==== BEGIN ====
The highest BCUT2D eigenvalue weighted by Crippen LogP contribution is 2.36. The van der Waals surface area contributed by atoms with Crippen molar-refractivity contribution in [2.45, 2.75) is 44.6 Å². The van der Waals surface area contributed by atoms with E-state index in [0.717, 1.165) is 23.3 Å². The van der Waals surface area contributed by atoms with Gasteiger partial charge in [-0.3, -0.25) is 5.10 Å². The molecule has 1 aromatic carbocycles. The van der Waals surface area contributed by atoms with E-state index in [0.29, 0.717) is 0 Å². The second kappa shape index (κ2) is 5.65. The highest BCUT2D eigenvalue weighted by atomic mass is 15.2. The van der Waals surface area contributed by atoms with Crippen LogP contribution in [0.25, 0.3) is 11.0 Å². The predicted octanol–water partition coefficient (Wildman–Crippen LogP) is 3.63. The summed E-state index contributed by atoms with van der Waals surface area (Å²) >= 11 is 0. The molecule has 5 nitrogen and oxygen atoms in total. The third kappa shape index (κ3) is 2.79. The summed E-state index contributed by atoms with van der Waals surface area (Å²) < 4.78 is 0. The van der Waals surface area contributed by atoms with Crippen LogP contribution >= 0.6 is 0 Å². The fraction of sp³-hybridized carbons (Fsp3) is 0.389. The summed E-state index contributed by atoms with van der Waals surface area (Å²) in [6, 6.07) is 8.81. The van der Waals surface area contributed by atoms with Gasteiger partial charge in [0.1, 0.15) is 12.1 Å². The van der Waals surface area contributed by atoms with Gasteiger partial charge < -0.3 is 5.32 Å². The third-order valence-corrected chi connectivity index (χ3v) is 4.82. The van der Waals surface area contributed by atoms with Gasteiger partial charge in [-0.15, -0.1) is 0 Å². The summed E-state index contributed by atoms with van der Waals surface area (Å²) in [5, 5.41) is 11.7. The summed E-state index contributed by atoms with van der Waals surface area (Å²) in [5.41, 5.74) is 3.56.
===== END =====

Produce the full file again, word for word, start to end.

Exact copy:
The highest BCUT2D eigenvalue weighted by Crippen LogP contribution is 2.36. The van der Waals surface area contributed by atoms with Crippen molar-refractivity contribution in [2.45, 2.75) is 44.6 Å². The van der Waals surface area contributed by atoms with E-state index in [0.717, 1.165) is 23.3 Å². The van der Waals surface area contributed by atoms with Gasteiger partial charge in [-0.3, -0.25) is 5.10 Å². The molecule has 1 aromatic carbocycles. The van der Waals surface area contributed by atoms with E-state index in [0.29, 0.717) is 0 Å². The second kappa shape index (κ2) is 5.65. The highest BCUT2D eigenvalue weighted by atomic mass is 15.2. The van der Waals surface area contributed by atoms with Crippen LogP contribution in [0.25, 0.3) is 11.0 Å². The predicted octanol–water partition coefficient (Wildman–Crippen LogP) is 3.63. The summed E-state index contributed by atoms with van der Waals surface area (Å²) >= 11 is 0. The molecule has 5 nitrogen and oxygen atoms in total. The third kappa shape index (κ3) is 2.79. The summed E-state index contributed by atoms with van der Waals surface area (Å²) < 4.78 is 0. The van der Waals surface area contributed by atoms with Crippen LogP contribution >= 0.6 is 0 Å². The fraction of sp³-hybridized carbons (Fsp3) is 0.389. The summed E-state index contributed by atoms with van der Waals surface area (Å²) in [6, 6.07) is 8.81. The van der Waals surface area contributed by atoms with Gasteiger partial charge in [0.1, 0.15) is 12.1 Å². The van der Waals surface area contributed by atoms with Gasteiger partial charge < -0.3 is 5.32 Å². The third-order valence-corrected chi connectivity index (χ3v) is 4.82. The van der Waals surface area contributed by atoms with Gasteiger partial charge in [-0.15, -0.1) is 0 Å². The summed E-state index contributed by atoms with van der Waals surface area (Å²) in [5, 5.41) is 11.7. The summed E-state index contributed by atoms with van der Waals surface area (Å²) in [5.41, 5.74) is 3.56.